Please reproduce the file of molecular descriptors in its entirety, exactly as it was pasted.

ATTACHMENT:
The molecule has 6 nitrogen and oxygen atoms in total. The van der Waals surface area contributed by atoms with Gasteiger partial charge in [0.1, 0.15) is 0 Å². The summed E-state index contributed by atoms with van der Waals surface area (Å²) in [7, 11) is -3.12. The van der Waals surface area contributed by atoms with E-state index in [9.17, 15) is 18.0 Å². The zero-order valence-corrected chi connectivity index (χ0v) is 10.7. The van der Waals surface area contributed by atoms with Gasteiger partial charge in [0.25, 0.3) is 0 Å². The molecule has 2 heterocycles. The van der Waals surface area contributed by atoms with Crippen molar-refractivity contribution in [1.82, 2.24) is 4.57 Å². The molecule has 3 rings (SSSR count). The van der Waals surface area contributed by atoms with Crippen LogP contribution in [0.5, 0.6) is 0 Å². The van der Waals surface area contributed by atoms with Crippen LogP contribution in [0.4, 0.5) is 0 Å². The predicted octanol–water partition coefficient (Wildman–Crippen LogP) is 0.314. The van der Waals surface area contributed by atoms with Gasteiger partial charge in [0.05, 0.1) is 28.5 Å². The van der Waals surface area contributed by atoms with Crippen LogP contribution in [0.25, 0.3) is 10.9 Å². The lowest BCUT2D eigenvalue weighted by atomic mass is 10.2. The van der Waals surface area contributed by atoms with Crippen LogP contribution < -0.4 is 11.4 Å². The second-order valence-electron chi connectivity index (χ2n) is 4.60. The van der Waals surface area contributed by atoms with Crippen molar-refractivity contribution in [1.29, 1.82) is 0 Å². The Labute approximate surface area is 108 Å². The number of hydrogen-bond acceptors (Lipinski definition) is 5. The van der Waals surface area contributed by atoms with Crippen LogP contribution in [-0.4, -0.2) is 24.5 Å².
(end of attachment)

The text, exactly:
The molecule has 6 nitrogen and oxygen atoms in total. The van der Waals surface area contributed by atoms with Gasteiger partial charge in [0.1, 0.15) is 0 Å². The summed E-state index contributed by atoms with van der Waals surface area (Å²) in [7, 11) is -3.12. The van der Waals surface area contributed by atoms with E-state index in [9.17, 15) is 18.0 Å². The zero-order valence-corrected chi connectivity index (χ0v) is 10.7. The van der Waals surface area contributed by atoms with Gasteiger partial charge in [0.25, 0.3) is 0 Å². The molecule has 2 heterocycles. The van der Waals surface area contributed by atoms with Crippen molar-refractivity contribution in [1.82, 2.24) is 4.57 Å². The molecule has 3 rings (SSSR count). The van der Waals surface area contributed by atoms with Crippen LogP contribution in [0.5, 0.6) is 0 Å². The van der Waals surface area contributed by atoms with Crippen LogP contribution in [0.4, 0.5) is 0 Å². The predicted octanol–water partition coefficient (Wildman–Crippen LogP) is 0.314. The van der Waals surface area contributed by atoms with Gasteiger partial charge in [0.05, 0.1) is 28.5 Å². The van der Waals surface area contributed by atoms with Crippen LogP contribution in [0.25, 0.3) is 10.9 Å². The lowest BCUT2D eigenvalue weighted by atomic mass is 10.2. The van der Waals surface area contributed by atoms with Crippen LogP contribution < -0.4 is 11.4 Å². The second-order valence-electron chi connectivity index (χ2n) is 4.60. The van der Waals surface area contributed by atoms with Crippen molar-refractivity contribution in [1.29, 1.82) is 0 Å². The Labute approximate surface area is 108 Å². The number of hydrogen-bond acceptors (Lipinski definition) is 5. The van der Waals surface area contributed by atoms with Crippen LogP contribution in [-0.4, -0.2) is 24.5 Å².